“I just saved your butt.”
“I could have handled him.”
“You disbelieve me? I understand. If it were a matter of age or size, this man would have the advantage.” Geo dropped the stone and strode over to where Gunny was sitting. “Stand up,” he said. Gunny laughed and stood up. “Now, attack me.”
“What? I’m not gonna…no,” he responded looking at Tuk sheepishly.
“One-One-Five-Nine,” the boy stated as if that statement would mean something to the burly alien.
“This man is right-handed and none too intelligent,” Gunny scowled at the boy’s analysis. “He has survived any physical conflicts up to this point by sheer size and not through formal training.” The boy, who looked no more than seven years of age grasped Gunny’s right wrist. “One. He will attack me with his right hand,” the boy held Gunny’s right wrist up, indicating that his right arm was indeed number one.
The boy let Gunny’s arm fall. “One-one. I will use my right hand to catch his wrist and use his forward momentum and mass to throw him…five… into the metal bed spine-first paralyzing or killing him-Nine.” Gunny laughed loud and pointedly and the boy said, “Even though I have told him what I will do to him, he lacks the basic intelligence to alter his mode of attack.”
Tuk smiled and asked, “Can you do it without breaking his spine?”
Gunny roared, balled his right hand into a fist and swung it downward at the boy’s face. In response to the clumsy attack, he snapped his head back and in the same movement grasped Gunny’s wrist in his right hand. In a fluid move, almost too fast for anybody watching to comprehend, much less Gunny, the boy yanked the man’s arm across his own body. With a twist and a bend the seven year-old boy flipped the much larger man back-first into the metal bed. There was a sickening crunch and a pitiful whine from Gunny and silence.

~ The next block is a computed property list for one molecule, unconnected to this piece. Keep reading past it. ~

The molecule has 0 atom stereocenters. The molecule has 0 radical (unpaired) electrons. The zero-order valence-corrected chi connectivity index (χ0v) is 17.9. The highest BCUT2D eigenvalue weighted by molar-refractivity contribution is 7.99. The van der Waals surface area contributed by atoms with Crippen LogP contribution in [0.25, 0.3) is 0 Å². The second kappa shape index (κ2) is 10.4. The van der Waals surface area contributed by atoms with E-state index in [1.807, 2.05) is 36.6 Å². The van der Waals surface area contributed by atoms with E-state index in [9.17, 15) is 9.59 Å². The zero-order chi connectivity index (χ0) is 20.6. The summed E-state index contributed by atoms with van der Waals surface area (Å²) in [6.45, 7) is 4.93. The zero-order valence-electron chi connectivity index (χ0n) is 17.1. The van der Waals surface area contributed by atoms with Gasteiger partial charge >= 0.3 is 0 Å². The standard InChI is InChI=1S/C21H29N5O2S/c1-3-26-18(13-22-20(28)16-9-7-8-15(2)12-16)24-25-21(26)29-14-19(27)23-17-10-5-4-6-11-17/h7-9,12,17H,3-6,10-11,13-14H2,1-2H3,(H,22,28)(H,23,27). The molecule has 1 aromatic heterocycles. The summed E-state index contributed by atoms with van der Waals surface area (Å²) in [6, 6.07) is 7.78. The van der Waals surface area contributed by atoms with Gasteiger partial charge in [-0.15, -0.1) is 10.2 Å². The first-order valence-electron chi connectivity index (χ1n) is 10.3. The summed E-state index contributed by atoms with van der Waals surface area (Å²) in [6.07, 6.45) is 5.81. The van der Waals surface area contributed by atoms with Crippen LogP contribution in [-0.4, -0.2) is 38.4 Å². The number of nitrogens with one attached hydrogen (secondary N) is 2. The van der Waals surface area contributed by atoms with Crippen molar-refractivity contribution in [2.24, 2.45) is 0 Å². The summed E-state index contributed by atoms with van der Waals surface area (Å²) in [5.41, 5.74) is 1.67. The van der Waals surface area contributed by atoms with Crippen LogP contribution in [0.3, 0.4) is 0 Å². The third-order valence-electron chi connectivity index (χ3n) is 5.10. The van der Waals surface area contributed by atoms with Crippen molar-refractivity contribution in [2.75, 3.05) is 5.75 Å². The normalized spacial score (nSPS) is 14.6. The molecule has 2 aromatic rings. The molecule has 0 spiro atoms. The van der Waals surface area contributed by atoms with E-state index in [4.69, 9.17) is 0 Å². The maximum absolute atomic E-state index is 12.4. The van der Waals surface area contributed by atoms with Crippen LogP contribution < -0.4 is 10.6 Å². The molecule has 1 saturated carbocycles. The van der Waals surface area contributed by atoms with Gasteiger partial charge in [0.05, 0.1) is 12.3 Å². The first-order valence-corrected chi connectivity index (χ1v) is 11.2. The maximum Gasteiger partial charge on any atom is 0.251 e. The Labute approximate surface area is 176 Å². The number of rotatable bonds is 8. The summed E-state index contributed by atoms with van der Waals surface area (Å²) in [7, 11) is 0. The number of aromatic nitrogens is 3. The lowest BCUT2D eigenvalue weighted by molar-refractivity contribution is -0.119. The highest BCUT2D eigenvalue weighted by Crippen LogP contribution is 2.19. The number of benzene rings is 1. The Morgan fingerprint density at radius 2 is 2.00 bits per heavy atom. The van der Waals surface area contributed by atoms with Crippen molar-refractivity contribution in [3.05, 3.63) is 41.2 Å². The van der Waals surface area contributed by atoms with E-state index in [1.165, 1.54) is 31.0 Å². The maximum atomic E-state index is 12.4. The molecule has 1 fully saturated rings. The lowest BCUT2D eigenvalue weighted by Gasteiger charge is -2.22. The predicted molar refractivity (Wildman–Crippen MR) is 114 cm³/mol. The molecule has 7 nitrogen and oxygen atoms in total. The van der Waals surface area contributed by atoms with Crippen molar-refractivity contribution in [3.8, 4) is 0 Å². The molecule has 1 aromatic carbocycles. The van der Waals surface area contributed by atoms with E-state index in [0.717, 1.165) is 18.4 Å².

A prisoner checked his vitals and confirmed, “He’s dead.”
The men in the cell exploded fearful into conversations and mutterings.
Tuk looked down at the boy and said with a mixture of annoyance and awe “I thought you said you wouldn’t kill him?”
“No, you asked me if I could do it without breaking his spine. I confirmed I was able to do so,” said the boy, resuming his work on the wall.
“You Weren, you’re up,” a guard shouted through the bars to Tuk. The distant cheers of spectators of the arena could be heard behind the guard. “You can pick your partner,” the guard said.
“Hey, kid, what’s your name?” asked the four-hundred pound Weren of the seven year old human.
“I pick him,” said Tuk to the guard. “I pick Geo.”
Arcady blanched at Tuk’s story of violence. “That’s sweet.”
“I like this kid,” said Tuk, placing his gigantic paw on the Geo’s shoulder. “I feel like he’s come a long way.”
“And I feel you have become better at iterating the meaning behind your statements and questions,” Geo said, seemingly to his data pad. His Weren father-figure guffawed in response.
“You guys are a perfect match,” said Arcady wiping his mouth and leaving the two to their breakfast. “Perfect.” he mumbled as he walked away.